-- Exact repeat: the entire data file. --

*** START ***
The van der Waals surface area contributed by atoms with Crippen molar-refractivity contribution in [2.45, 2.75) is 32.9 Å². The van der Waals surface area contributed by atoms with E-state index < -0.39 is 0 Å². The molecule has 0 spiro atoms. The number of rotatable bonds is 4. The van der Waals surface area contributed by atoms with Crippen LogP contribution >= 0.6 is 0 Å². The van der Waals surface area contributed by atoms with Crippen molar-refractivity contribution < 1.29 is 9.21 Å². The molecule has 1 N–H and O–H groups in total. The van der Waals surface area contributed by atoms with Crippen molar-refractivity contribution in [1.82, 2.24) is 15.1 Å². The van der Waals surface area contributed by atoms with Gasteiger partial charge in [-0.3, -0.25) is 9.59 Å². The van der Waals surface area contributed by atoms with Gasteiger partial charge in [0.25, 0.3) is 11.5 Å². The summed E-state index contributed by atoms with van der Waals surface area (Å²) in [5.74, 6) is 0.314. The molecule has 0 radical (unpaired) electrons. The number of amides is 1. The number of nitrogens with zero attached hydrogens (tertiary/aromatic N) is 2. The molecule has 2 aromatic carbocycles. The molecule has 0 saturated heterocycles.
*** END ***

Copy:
The van der Waals surface area contributed by atoms with Crippen molar-refractivity contribution in [2.45, 2.75) is 32.9 Å². The van der Waals surface area contributed by atoms with E-state index < -0.39 is 0 Å². The molecule has 0 spiro atoms. The number of rotatable bonds is 4. The van der Waals surface area contributed by atoms with Crippen LogP contribution >= 0.6 is 0 Å². The van der Waals surface area contributed by atoms with Crippen molar-refractivity contribution < 1.29 is 9.21 Å². The molecule has 1 N–H and O–H groups in total. The van der Waals surface area contributed by atoms with Crippen molar-refractivity contribution in [1.82, 2.24) is 15.1 Å². The van der Waals surface area contributed by atoms with Gasteiger partial charge in [-0.3, -0.25) is 9.59 Å². The van der Waals surface area contributed by atoms with Gasteiger partial charge in [0.25, 0.3) is 11.5 Å². The summed E-state index contributed by atoms with van der Waals surface area (Å²) in [5.74, 6) is 0.314. The molecule has 0 radical (unpaired) electrons. The number of amides is 1. The number of nitrogens with zero attached hydrogens (tertiary/aromatic N) is 2. The molecule has 2 aromatic carbocycles. The molecule has 0 saturated heterocycles.